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Participatory Budgeting
Arts, Beautification & Community Project Seeks Artists
Vallejo Community Arts Foundation (VCAF) is requesting qualifications from mosaic artists to work on the Participatory Budgeting Cycle 2 Project “Art, Beautification & Community.” A committee of local artists and VCAF representatives selected a proposal to install mosaics on the Capitol Street Stairs as the Neighborhood Placemaker project, which received $24,000 of the PB project funding. A citizen committee comprised of local residents, artists and VCAF representatives are now seeking experienced artists to qualify before request-ing designs for the stairs.
The Cycle 2 project provided a total of $96,000 in funding for several public art projects, which included two downtown murals, painting of 11 utility boxes, 24 videos for the Art & Architecture Walk, and the “Neighborhood Placemaker Art Project.” Using the Community-build model, the Placemaker project will leverage the $24,000 in PB funding with external grants and material donations, and work closely with a volunteer neighbor-hood committee to create the art. The “Artist-in-residence” selected will lead the neigh-borhood committee as they work together to transform part of a neighborhood into a work of art.
Interested artists should apply online before June 1 [vallejoartandarchitecture.com/call-for-art], and can send questions to Sarah Nicols, Neighborhood Project Coordinator, at [mosa-ic@)vallejoartandarchitecture.com].


Work Continues on the Police Activities League (PAL) Athletic Field Restroom/Snack Bar -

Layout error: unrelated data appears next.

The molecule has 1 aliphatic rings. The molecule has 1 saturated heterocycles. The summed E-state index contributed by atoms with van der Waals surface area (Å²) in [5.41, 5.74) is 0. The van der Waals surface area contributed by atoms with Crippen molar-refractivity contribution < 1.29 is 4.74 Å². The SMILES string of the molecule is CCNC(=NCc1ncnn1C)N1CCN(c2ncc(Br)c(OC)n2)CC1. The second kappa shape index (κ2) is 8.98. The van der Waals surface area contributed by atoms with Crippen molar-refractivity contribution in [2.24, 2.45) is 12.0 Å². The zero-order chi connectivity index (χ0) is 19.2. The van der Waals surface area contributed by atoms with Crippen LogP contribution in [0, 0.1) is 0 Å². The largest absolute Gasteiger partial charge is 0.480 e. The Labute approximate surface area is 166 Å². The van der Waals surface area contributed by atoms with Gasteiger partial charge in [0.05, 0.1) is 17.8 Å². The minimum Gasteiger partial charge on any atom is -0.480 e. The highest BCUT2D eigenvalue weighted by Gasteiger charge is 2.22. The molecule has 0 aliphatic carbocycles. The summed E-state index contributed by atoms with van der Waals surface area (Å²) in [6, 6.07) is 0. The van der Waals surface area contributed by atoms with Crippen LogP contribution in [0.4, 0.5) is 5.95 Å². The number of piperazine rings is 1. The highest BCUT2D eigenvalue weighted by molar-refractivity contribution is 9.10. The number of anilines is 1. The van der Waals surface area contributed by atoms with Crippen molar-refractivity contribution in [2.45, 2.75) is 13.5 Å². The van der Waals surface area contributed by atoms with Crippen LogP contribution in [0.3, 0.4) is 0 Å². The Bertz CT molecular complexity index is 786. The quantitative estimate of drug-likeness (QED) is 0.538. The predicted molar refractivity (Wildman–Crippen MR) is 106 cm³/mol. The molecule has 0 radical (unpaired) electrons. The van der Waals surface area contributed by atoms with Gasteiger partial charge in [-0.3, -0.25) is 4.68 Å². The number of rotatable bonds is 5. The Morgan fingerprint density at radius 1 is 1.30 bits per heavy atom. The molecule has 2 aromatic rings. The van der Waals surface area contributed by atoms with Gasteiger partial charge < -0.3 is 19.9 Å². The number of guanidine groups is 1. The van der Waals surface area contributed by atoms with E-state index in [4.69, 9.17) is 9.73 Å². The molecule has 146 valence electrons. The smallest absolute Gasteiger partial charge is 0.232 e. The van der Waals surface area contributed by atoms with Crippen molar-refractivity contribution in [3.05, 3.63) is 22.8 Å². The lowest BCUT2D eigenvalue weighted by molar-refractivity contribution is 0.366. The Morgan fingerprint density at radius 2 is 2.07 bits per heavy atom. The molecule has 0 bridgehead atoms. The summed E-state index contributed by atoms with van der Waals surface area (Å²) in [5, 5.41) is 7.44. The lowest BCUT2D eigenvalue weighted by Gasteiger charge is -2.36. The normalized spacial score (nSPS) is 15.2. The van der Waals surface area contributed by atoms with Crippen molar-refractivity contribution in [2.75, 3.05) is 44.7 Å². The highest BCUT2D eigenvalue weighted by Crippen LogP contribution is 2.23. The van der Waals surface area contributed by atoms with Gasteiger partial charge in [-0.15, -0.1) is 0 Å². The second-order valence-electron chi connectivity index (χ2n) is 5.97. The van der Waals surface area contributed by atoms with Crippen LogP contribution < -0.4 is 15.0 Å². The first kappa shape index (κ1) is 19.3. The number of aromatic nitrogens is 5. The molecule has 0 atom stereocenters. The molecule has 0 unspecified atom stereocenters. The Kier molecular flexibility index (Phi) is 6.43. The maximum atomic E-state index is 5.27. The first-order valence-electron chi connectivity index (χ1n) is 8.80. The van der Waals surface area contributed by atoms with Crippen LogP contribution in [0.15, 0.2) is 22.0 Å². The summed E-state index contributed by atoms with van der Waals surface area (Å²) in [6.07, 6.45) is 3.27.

The walls have been erected on the Police Activities League (PAL) Athletic Field Restroom/Snack Bar funded through the first cycle of Participatory Budgeting (PB). The roof, doors and windows have been installed and the interior painting is under-way. Plumbing is expected to be installed by the end the week. The project was allocated $260,000 from PB and PAL contrib-uted an additional $82,000 in matching funds.



PB Cycle 3 Project Implementation Underway -
Contracts have been signed for PB Cycle 3 projects:
- VCUSD After School Technology ($240,000)
- Afterschool Sports Program - Soccer & Basketball ($50,000)
VCUSD has already purchased and received 280+ iPads for fourteen school locations and the after-school sports program held their first basketball and soccer games in April.
View Participatory Budgeting updates, announcements and exclusive photos on our PB social media:
- homepage [ci.vallejo.ca.us/city_hall/departments___divisions/city_manager/participatory_budgeting]
- Facebook [facebook.com/ParticipatoryBudgetingvallejo]
- Instagram [instagram.com/pb_vallejo]
- Twitter [twitter.com/PB_Vallejo]
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Tuesday, April 19, 2016

April 19th, 2016, Community Headlines

Get Up and Rise Up in the morning with the Northbay UPrising morningshow!Produced by the Gathering of the Tribes [link]. Listen in on your Smart Phone with our Tune-in App [link], on a Desktop with our live U-stream [link], w. chat box [link], with our Live Mp3 stream (.pls) [link], on a Netbook / Laptop [link]. Check out our FM Transmitter Range [link]!